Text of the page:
Somewhat overlooked amidst Marvel’s Civil War II blitz and impending Marvel NOW! initiative is the new Doctor Strange, emerging from Aaron and Bachalo’s recent arc as one of the most promising and exciting takes on the character in decades. Obviously we have the new movie to thank for Marvel’s attention, but this rejuvenated Sorcerer Supreme was long overdue regardless. This week’s Doctor Strange #11 serves as an interlude between last month’s conclusion to “The Last Days of Magic” and next month’s multi-title NOW launch. This is no mere filler issue, however, as Jason Aaron formerly introduces us to the new status quo in Marvel’s magical universe. And, in no uncertain terms, the “new face of magic.”
Leonardo Romero provides the art for the present day sequences: a composed, almost minimal counterpoint to the frenetic, hyperactive aesthetic realized by Chris Bachalo, back before Strange & Co. fought off The Empirikul and pushed the reset button on our universe’s magical hard drive. Aaron, like Jonathan Hickman before him, is a Bond villain of the Marvel Universe, successfully razing the world in order to let it grow anew. Unlike Hickman, however, Aaron is still in the driver’s seat, and seems to have big plans for the good Doctor, along with all of his magical friends.
One of the best elements that Aaron and Bachalo have brought to this new volume of Strange (which featured in our Top 10 of ANAD releases), is the way in which they reined in the otherwise unbounded power potential that too often detracts from magical superhero stories. All magic comes at a cost, as we learned, and oftentimes it’s just as easy to clear a path through psychic vampires by swinging a giant axe, or a baseball bat covered in enchanted barbed wire.
This issue also features the brilliant Kevin Nowlan, who provides the artwork for the flashback sequences. As set-up goes, both for new readers who either jumped on a year ago during the All New All Different relaunch, or who will be checking in once the movie’s hype engine hits fifth gear, this is perfectly measured origin-story narration. Ruined hands, a little astral projection, an Ancient One sighting, and, perhaps most importantly, given both Cumberbatch’s antagonist as well as the imminent comic book arc, a subtle reintroduction to the villainy of Baron Mordo.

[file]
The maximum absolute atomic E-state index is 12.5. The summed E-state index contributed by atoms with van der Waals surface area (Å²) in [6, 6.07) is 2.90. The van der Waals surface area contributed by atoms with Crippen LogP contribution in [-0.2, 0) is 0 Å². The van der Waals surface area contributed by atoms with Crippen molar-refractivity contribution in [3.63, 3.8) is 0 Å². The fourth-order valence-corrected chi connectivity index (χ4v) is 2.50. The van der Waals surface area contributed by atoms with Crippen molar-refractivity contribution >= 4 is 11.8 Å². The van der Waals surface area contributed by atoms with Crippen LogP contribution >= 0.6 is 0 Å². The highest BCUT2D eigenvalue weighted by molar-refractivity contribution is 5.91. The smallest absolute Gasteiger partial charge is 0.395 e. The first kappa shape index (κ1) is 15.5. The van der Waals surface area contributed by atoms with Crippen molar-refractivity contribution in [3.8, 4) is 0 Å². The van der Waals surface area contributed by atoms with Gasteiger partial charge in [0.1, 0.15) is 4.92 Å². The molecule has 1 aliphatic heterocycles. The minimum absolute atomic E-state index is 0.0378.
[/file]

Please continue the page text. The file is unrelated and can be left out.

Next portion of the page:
Ed Brubaker and Sean Phillips added more Eisner hardware to their trophy case last month, and they’ve kept the pedal to the floorboard with their latest Image series. Kill or Be Killed #2 is out this week, and their take on vigilante justice is equally entertaining and chilling. More so than his crime fiction or period pieces, Brubaker’s dark humor rises to the forefront as he pulls into the first-person perspective of a poor bastard with a demon for a guardian angel. Spared from a suicide attempt, the demon now demands payment: kill for him, or die. Frank Castle never had to struggle so mightily with his conscience. Then again, Castle probably never whined through a life full of pot-smoking and awkward interactions with the opposite sex.
DC Rebirth: Week 16
Since booting Martian Manhunter and making Cyborg a Justice League founder, DC has always been lacking in trying to establish him as a central part of the DCU. This book does a good job of showing where Victor has come from, but lacks a sense of character development needed to propel him forward. We need more of Vic himself in the book dealing with his surroundings. Hopefully the first issue of the main series has more of that and less voiceover. I do find the reveal to be very promising. The idea that Vic may just be a copy is a very Alan Moore/Swamp Thing idea that could take us to some cool places and I hope that they follow through on it. Give us some existential drama! Also am I suppose to know the bad guy at the end? Or is there another black cyborg man running around that has never been seen? – MeanOldPig